How To Make a Counter Offer on a Second Car Accident Settlement

How To Make a Counter Offer on a Second Car Accident Settlement

If you are involved in a car accident and pursue compensation for your damages and losses, you or your attorney will likely deal with an insurance company’s claims adjuster.

Most insurers will make a very low initial settlement offer. You should treat this initial offer as exactly that – a first offer.

What should your response to a lowball initial offer be, then?

Is It Possible to Make a Counter Offer on an Auto Accident Settlement?

The first settlement offer you receive from a claims adjuster is likely to be the first of many, and it’s also likely to be a low offer. You are not obliged to accept this offer and you can make a counteroffer with a more reasonable settlement demand.

Do not feel panicked or pressured into accepting a low initial offer. Instead, consider this the starting point to settlement negotiations. It is strongly advisable to retain an experienced personal injury attorney to help you negotiate a strong settlement reflecting the true cost of your losses, damages, and any emotional pain and suffering caused by your auto accident.

Most Insurers Will Make a Lowball Initial Settlement Offer

Insurance companies are for-profit businesses looking to maximize profits. As such, they will try to pay as little as possible in damages for any personal injury claims as a matter of routine practice. The first strategy insurers use in most cases is to make a low initial offer. Some accident victims under financial stress may be tempted to accept any settlement if it means a rapid remittance of funds.

Sometimes, the claims adjuster may claim you were partially at fault for the accident, or they may suggest that your injuries were not severe enough to warrant a larger payout. Often, insurers call emotional pain and suffering into question, aware that this is harder to quantify than economic damages like medical expenses or lost wages.

Under no circumstances accept an initial settlement offer unless that offer is fair and reasonable – more on that below.

How do you establish whether a settlement offer is fair, then?

Evaluating an Initial Offer of Settlement

You will receive an initial settlement offer in writing from the insurer via your attorney.

Assuming this settlement offer seems low, examine all of the reasons outlined by the insurer for the low offer. You will use each of these points in your counter offer letter, responding to them with rebuttals. How can you go about this?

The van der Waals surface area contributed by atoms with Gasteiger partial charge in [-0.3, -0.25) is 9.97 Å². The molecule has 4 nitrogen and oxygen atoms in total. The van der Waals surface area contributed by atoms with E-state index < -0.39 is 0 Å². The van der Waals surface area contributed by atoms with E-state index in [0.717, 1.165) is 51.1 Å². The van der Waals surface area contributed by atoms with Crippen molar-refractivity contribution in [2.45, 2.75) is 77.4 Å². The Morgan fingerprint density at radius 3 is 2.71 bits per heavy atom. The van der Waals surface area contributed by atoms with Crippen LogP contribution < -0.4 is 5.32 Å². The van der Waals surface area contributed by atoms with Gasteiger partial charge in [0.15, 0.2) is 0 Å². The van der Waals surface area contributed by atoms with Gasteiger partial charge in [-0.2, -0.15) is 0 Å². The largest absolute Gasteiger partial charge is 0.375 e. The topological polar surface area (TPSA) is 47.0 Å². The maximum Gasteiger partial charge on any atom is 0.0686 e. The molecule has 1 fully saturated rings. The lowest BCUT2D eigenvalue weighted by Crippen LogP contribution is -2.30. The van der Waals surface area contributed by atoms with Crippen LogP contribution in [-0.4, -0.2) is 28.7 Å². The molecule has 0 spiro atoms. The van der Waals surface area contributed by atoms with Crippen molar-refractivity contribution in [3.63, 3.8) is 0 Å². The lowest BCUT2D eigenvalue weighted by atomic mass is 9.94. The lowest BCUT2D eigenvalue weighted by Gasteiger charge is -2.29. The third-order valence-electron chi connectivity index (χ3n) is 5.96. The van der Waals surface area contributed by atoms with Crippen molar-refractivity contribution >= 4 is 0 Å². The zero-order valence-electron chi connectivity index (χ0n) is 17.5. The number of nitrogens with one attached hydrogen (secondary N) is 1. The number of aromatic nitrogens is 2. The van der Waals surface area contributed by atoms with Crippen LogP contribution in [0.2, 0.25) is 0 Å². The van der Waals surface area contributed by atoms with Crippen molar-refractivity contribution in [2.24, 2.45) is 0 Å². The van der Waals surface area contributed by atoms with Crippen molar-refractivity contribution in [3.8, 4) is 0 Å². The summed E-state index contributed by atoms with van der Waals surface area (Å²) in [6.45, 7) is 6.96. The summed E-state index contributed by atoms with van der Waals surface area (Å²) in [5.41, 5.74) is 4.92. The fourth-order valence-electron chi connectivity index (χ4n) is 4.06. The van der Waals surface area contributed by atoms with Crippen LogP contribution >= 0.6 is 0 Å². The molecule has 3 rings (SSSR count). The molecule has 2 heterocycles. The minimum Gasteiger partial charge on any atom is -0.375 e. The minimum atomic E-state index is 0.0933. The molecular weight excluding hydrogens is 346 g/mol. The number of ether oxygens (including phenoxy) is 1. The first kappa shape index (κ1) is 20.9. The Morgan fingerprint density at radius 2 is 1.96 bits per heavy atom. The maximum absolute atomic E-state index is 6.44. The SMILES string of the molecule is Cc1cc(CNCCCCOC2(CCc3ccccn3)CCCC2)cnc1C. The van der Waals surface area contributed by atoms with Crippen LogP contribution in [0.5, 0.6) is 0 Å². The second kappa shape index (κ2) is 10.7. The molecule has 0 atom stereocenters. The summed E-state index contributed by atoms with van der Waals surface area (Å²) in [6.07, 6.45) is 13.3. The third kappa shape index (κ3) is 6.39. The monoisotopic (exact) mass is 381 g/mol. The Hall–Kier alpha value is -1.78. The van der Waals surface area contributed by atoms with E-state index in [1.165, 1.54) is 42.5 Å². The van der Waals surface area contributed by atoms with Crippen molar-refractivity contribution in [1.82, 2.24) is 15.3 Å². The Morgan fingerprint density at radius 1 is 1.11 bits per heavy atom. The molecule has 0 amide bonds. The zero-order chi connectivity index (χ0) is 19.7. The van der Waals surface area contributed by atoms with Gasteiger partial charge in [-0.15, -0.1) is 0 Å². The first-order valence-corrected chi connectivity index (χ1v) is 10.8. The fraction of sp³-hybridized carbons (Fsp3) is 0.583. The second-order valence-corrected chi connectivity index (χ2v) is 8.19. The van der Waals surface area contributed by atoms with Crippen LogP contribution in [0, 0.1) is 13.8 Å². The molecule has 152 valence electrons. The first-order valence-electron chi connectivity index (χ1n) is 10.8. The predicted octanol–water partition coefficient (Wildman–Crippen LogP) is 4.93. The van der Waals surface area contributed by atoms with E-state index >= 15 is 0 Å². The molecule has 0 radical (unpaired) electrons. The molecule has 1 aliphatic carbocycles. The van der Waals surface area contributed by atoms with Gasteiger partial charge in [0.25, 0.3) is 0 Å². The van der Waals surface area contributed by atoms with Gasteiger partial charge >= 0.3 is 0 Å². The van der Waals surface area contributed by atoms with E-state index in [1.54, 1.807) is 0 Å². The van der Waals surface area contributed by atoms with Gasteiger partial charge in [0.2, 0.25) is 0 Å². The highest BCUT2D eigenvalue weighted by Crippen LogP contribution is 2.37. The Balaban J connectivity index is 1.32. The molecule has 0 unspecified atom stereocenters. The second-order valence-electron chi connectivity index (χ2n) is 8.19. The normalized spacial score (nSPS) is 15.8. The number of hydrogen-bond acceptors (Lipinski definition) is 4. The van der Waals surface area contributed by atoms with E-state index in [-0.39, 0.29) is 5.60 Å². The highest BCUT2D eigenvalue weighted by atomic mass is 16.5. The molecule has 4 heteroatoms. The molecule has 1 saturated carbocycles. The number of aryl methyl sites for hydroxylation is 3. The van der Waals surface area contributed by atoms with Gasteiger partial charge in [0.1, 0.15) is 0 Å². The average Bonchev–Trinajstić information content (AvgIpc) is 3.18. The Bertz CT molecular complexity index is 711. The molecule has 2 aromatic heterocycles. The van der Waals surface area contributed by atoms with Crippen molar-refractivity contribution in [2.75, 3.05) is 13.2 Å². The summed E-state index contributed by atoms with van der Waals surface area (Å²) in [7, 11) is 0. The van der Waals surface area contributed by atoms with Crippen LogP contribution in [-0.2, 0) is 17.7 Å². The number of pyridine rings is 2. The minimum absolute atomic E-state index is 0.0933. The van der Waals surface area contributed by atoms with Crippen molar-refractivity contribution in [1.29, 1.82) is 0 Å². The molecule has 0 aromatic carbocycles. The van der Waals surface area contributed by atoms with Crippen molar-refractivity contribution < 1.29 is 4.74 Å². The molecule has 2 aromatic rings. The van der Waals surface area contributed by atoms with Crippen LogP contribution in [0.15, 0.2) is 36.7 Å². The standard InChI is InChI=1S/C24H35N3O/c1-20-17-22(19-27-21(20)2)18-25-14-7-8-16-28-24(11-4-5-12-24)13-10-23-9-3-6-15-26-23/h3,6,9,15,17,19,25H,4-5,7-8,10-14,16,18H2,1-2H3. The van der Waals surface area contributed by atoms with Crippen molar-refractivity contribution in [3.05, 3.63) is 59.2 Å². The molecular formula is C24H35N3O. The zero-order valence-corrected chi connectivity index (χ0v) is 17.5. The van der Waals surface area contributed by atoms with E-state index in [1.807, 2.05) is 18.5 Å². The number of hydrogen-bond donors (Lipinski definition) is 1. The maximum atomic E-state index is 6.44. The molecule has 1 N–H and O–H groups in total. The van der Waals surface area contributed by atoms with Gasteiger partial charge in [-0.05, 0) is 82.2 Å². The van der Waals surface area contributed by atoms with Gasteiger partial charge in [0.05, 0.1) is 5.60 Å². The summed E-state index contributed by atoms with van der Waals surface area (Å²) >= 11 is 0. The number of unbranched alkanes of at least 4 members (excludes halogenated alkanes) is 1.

How to Reject an Initial Offer and Make a Counter Offer

In order to reject this initial offer, you will work with your attorney to create a counteroffer. This counter offer is then mailed to the insurance company’s claims adjuster.

It is vital to keep the tone of this letter professional and courteous. Never attack the claims adjuster personally. Ensure the letter is free of emotions and simply presents the facts, restating your original position and responding to each of their points consecutively.

Your counter offer letter should follow this loose framework:

  • State that you will not accept the initial offer.
  • List the reasons why you feel you deserve a higher settlement value.
  • Respond to each of the insurer’s reasons for a low offer, providing evidence.
  • State how much you are prepared to accept in settlement.

You should ensure that your counteroffer is less than the amount you requested in your original demand letter. This shows the claims adjuster you are prepared to compromise in pursuit of a settlement out of court. That said, you should not make the counter offer too low, either. Your attorney will be experienced in this type of negotiation and they can guide you when it comes to making your counter offer.

Insurers will Sometimes Make a Fair Initial Offer

While it seldom occurs, an insurance claims adjuster may sometimes make a fair initial settlement offer. This usually happens when they feel you have a strong and solid case against their insured that is indefensible.

You should not automatically reject an initial settlement offer, then. Only do so if that initial offer is unreasonable and does not reflect the severity of your injuries or the scope of your losses, damages, and emotional pain and suffering.

What To Do If You Sustain Injuries in an Auto Accident

Immediately following a car crash, you should document the accident scene fully. If your injuries are too severe to allow this, ask someone else to photograph the scene extensively. Capture damage to vehicles, any other damage to surrounding property and structures, as well as any debris on the road.

Get the contact details of any witnesses to the collision. You can later obtain statements from these witnesses to potentially strengthen your claim.

Seek immediate medical evaluation, even if you don’t feel you have suffered serious injuries. Prompt medical assessment can rule out any life-threatening injuries and ensure you get any treatment required. Follow up on this treatment. Document all your medical expenses.

An injury attorney’s contingency fee basis means you need to pay nothing out of pocket, instead paying your legal fees when your case settles.

While you focus on recovering from your accident injuries, an attorney will build your case, obtaining statements from witnesses and engaging any experts as required. Once you have calculated the value of your claim, including both economic and non-economic damages, your lawyer can negotiate a settlement with the insurance company.

If negotiations do not generate a fair and reasonable offer, your attorney can help you file a lawsuit against the at-fault party. Consider retaining an experienced personal injury attorney as an investment rather than an expense.

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